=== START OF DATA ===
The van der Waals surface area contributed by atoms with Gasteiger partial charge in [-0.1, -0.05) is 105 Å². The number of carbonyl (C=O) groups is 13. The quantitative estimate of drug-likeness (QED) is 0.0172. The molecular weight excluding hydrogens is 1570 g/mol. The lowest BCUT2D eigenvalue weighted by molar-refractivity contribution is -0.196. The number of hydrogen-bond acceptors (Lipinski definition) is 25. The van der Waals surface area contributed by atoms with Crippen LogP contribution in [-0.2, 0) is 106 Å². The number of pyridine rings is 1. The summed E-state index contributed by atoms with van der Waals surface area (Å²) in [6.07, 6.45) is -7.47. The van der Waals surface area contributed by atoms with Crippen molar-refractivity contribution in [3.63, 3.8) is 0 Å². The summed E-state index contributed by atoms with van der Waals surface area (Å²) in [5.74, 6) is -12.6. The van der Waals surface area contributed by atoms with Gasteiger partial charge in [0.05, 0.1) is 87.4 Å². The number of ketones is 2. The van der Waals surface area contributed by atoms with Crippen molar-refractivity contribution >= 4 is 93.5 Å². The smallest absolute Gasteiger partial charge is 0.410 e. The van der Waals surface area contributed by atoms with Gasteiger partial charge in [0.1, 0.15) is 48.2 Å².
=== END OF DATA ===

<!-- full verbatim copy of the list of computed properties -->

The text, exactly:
The van der Waals surface area contributed by atoms with Gasteiger partial charge in [-0.1, -0.05) is 105 Å². The number of carbonyl (C=O) groups is 13. The quantitative estimate of drug-likeness (QED) is 0.0172. The molecular weight excluding hydrogens is 1570 g/mol. The lowest BCUT2D eigenvalue weighted by molar-refractivity contribution is -0.196. The number of hydrogen-bond acceptors (Lipinski definition) is 25. The van der Waals surface area contributed by atoms with Crippen LogP contribution in [-0.2, 0) is 106 Å². The number of pyridine rings is 1. The summed E-state index contributed by atoms with van der Waals surface area (Å²) in [6.07, 6.45) is -7.47. The van der Waals surface area contributed by atoms with Crippen molar-refractivity contribution in [3.63, 3.8) is 0 Å². The summed E-state index contributed by atoms with van der Waals surface area (Å²) in [5.74, 6) is -12.6. The van der Waals surface area contributed by atoms with Gasteiger partial charge in [0.05, 0.1) is 87.4 Å². The number of ketones is 2. The van der Waals surface area contributed by atoms with Crippen molar-refractivity contribution >= 4 is 93.5 Å². The smallest absolute Gasteiger partial charge is 0.410 e. The van der Waals surface area contributed by atoms with Gasteiger partial charge in [0.1, 0.15) is 48.2 Å².